A Chinese military newspaper has given details of a raid in Xinjiang province against suspected militants.
The People’s Liberation Army Daily said that, at one point, flamethrowers were used to flush out militants hiding in a cave, who were then shot.
It said they were behind a “brutal” attack on the public, which may refer to an attack on a mine in September in which officials said 16 people died.
Xinjiang, often hit by unrest, is home to a Uighur ethnic minority.
The PLA Daily said special forces tracked the militants to their mountain hideout “like eagles discovering their prey”.
Police tried to drive the suspects out with tear gas and stun grenades, before an officer ordered the use of flamethrowers, the article said.
China strictly controls media access to Xinjiang so reports are difficult to verify.
It is thought the latest report may refer to militants linked to the incident at the Sogan colliery in Asku on 18 September.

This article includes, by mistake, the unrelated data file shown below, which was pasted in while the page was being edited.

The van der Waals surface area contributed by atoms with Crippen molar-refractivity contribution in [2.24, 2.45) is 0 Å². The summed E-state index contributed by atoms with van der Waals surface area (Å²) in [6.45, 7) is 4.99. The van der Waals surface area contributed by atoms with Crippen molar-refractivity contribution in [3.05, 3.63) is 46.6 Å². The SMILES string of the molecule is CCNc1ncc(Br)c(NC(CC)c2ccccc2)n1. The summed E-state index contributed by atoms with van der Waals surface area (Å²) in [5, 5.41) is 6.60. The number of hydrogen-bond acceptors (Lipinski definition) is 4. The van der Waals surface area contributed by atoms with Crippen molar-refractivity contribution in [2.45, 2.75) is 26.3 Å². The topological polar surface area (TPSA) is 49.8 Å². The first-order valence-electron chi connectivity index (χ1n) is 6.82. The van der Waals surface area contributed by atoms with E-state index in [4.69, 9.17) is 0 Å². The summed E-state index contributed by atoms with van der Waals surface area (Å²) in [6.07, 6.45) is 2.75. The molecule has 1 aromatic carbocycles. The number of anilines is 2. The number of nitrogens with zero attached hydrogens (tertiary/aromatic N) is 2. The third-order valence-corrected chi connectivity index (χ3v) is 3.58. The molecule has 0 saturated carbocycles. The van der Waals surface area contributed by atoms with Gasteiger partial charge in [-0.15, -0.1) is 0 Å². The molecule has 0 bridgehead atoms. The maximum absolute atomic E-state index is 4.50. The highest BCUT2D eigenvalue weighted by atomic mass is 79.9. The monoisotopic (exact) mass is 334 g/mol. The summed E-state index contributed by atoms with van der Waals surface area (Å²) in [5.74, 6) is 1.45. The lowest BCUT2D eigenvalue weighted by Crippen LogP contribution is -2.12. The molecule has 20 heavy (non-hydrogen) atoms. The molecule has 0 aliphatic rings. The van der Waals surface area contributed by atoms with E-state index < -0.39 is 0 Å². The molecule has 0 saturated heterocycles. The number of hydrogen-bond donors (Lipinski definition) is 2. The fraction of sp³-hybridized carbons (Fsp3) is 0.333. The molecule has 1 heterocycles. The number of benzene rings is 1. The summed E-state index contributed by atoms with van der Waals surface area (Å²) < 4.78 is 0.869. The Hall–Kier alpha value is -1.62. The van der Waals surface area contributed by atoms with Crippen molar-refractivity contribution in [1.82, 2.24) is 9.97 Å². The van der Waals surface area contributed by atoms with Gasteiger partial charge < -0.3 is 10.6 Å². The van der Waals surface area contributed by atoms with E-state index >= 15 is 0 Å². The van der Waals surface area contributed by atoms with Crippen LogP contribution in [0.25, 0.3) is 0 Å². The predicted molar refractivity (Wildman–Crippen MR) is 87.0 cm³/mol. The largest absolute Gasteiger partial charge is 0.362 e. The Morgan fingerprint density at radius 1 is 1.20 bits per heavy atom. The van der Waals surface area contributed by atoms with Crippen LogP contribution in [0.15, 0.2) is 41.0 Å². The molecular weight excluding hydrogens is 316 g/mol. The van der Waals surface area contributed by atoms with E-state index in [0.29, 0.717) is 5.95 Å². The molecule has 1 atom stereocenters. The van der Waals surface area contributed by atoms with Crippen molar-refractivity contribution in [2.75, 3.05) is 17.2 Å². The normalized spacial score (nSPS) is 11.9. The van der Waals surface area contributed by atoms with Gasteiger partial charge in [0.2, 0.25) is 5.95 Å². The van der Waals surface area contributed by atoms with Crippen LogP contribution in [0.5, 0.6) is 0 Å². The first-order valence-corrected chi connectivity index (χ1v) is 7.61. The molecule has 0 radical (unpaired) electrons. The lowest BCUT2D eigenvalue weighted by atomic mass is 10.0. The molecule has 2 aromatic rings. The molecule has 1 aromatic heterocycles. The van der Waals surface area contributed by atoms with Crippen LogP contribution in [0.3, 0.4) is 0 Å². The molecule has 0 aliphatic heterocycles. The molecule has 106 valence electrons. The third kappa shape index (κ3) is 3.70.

The US government-funded Radio Free Asia (RFA) was the first to report the attack and said at least 50 people were killed.
Earlier this month, RFA said 17 suspects from three families, including women and children, had been killed in the police operation in response to the mine attack.
China says “foreign terrorists” are behind the violence in the region. Hundreds of people have died in attacks over the past three years.
Ethnic Uighurs, who are mostly Muslim, say Beijing’s repression of their religious and cultural customs is provoking the violence.
Uighurs and Xinjiang
- Uighurs are ethnically Turkic Muslims
- They make up about 45% of the region’s population; 40% are Han Chinese
- China re-established control in 1949 after crushing short-lived state of East Turkestan
- Since then, there has been large-scale immigration of Han Chinese
- Uighurs fear erosion of traditional culture